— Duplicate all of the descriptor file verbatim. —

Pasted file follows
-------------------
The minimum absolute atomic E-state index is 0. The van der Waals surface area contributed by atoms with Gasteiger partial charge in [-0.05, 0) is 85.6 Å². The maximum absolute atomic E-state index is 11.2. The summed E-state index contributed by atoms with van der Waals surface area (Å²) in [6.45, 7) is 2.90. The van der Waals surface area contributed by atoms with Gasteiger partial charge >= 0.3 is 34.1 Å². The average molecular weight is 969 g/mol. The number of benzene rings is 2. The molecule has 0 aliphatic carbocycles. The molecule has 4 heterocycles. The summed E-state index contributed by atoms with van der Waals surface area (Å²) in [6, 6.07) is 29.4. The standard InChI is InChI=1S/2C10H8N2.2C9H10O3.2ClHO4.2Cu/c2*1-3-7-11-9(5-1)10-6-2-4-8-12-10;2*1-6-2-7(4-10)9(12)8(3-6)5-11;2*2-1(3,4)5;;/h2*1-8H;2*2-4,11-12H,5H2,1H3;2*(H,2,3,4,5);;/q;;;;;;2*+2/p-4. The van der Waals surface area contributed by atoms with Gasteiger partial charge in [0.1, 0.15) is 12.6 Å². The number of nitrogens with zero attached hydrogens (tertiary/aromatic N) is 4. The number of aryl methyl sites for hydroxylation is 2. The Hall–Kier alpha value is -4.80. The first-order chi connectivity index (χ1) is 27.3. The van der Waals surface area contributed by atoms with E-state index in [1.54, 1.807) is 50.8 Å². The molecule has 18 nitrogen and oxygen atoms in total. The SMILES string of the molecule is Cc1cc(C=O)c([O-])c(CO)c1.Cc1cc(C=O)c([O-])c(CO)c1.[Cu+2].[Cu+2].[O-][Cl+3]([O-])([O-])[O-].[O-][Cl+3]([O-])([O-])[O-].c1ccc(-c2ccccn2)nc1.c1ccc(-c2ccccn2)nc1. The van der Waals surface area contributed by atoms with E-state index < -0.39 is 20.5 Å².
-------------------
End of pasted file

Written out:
The minimum absolute atomic E-state index is 0. The van der Waals surface area contributed by atoms with Gasteiger partial charge in [-0.05, 0) is 85.6 Å². The maximum absolute atomic E-state index is 11.2. The summed E-state index contributed by atoms with van der Waals surface area (Å²) in [6.45, 7) is 2.90. The van der Waals surface area contributed by atoms with Gasteiger partial charge >= 0.3 is 34.1 Å². The average molecular weight is 969 g/mol. The number of benzene rings is 2. The molecule has 0 aliphatic carbocycles. The molecule has 4 heterocycles. The summed E-state index contributed by atoms with van der Waals surface area (Å²) in [6, 6.07) is 29.4. The standard InChI is InChI=1S/2C10H8N2.2C9H10O3.2ClHO4.2Cu/c2*1-3-7-11-9(5-1)10-6-2-4-8-12-10;2*1-6-2-7(4-10)9(12)8(3-6)5-11;2*2-1(3,4)5;;/h2*1-8H;2*2-4,11-12H,5H2,1H3;2*(H,2,3,4,5);;/q;;;;;;2*+2/p-4. The van der Waals surface area contributed by atoms with Gasteiger partial charge in [0.1, 0.15) is 12.6 Å². The number of nitrogens with zero attached hydrogens (tertiary/aromatic N) is 4. The number of aryl methyl sites for hydroxylation is 2. The Hall–Kier alpha value is -4.80. The first-order chi connectivity index (χ1) is 27.3. The van der Waals surface area contributed by atoms with E-state index in [1.54, 1.807) is 50.8 Å². The molecule has 18 nitrogen and oxygen atoms in total. The SMILES string of the molecule is Cc1cc(C=O)c([O-])c(CO)c1.Cc1cc(C=O)c([O-])c(CO)c1.[Cu+2].[Cu+2].[O-][Cl+3]([O-])([O-])[O-].[O-][Cl+3]([O-])([O-])[O-].c1ccc(-c2ccccn2)nc1.c1ccc(-c2ccccn2)nc1. The van der Waals surface area contributed by atoms with E-state index < -0.39 is 20.5 Å².